7 ways to welcome mud season

mud sensory table

Oh my lord, I thought it would never come. But despite the waist-high piles of snow and ice settled around my house, there’s finally been enough thawing to begin to welcome that lovely microseason of early spring known round these parts as Mud Season. Although I know it will soon have my washing machine begging for mercy, I am so excited for my kiddos to have something to play in outside besides the ice and snow that has blanketed our part of the world since last November.

Let the Children Play had a great post a few years ago on how to embrace and even, gulp, enhance mud play for preschool-aged kids.

Puddle jumping is the classic mud season activity, and one that kids certainly don’t need to be taught or provided any encouragement to do, in my experience. But I’m just putting it on here to encourage parents to give it a try themselves! I think my all time favorite Henry and Mudge story is Henry and Mudge in Puddle Trouble, where Henry and Mudge sneak out and go bonkers in a huge mud puddle, and then when Henry’s dad finds them, instead of being mad that they a) snuck out without a grown-up, b) made an enormous mess of themselves, and c) splashed mud all over him, he just decides to jump in along with them. I absolutely adore these photos that Melissa of Fireflies and Mud Pies took of her boys going to town in some amazing mud puddles.

Another great idea is to stock a simple mud pie kitchen, like this one from Inner Child Fun. Some vessels, some utensils, a water source, and a few extra ingredients like dried beans or birdseed, and you’ve got yourself a pretty sweet set up for some mud kitchen magic.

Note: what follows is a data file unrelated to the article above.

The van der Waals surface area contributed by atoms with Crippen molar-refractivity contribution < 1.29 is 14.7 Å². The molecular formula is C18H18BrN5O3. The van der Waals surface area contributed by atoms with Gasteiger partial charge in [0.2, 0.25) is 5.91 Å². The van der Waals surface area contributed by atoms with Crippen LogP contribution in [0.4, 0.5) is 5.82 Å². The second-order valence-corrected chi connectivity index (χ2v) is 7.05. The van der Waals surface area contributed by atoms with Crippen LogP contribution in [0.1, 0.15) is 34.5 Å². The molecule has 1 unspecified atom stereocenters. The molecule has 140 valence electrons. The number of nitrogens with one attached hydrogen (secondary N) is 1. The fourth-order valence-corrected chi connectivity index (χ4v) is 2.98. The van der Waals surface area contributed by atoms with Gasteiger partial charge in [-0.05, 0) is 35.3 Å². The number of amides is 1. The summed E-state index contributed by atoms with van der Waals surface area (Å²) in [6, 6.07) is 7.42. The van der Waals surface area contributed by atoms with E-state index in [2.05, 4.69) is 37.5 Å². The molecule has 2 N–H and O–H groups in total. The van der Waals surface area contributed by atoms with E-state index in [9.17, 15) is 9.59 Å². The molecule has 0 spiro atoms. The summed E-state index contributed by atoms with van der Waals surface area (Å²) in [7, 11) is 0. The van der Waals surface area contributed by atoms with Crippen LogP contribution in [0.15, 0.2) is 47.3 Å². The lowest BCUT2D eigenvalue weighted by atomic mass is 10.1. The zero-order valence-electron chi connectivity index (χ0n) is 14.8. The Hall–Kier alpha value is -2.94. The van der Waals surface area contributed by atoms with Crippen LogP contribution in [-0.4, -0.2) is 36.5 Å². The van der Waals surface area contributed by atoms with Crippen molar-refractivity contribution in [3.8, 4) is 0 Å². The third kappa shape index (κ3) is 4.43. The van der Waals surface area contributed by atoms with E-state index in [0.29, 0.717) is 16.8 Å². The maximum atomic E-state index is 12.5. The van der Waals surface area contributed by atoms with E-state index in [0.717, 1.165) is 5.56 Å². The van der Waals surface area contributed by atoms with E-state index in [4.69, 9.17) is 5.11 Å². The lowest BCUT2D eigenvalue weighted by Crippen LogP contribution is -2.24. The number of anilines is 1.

You can also use mud to create art with, believe it or not. Anything from making hand- and foodprints on a large cardstock or canvas

to making sculptures and drawings with mud

and apparently, you can even make paint out of mud!

Speaking of paint, I can’t wait for a good rainy day to try this cool raindrop splatter paint project from Little Page Turners.

Happy mudding, and if you’ve got any more fun mud-based play ideas, send ’em my way!

embracing entropy

At the cold, blustery end of last fall we dumped the scrabbly remnants of our once-pristine, fancy, silica-free, child-safe sand out of the sand/water table and stored it away it for the winter. I was pretty sure I was going to just get some new sand to restock it in the spring but it’s June and I don’t seem to have gotten around to it… I’ll just add it to the list of things that I meant to do but the longer I don’t do it the less the likelihood it will ever actually happen. Like organizing my basement or going to graduate school.

However, I’ve found that life with a disorganized basement and measly Bachelor’s degree is still pretty livable, so perhaps life with a sandless sand-table will work out OK for us too. Early this spring the table was employed as a mud-pie kitchen, and later I threw a bunch of straw leftover from my lawn rehabilitation efforts (sorely needed as you can see in this photo) into the sand-half.

mud sensory table

A couple of weeks ago, when sunny weather finally deigned to bestow itself on Vermont, I decided the time for indoor sensory play was over and banished to the yard a tub of birdseed that had been played in all winter, and eventually scattered over the kitchen floor. I thought that it might attract a bunch of birds to watch, or at least squirrels, but it seems the only ones interested were the children, who apparently poured it into the “sand” table, because I looked in there the other day and found this:


I guess that when I give my children mud, straw, and dirty birdseed as playthings, I shouldn’t be too shocked when they adopt burnt firewood as toys. A few days after the sand table garden discovery, I found my 5-year-old playing ocean with the following creatures:

Sea Hare (a gigantic sea slug)DSC09542s

Angler FishDSC09564s

Hey, it’s more outdoor toys that I don’t have to store in my disorganized basement next winter!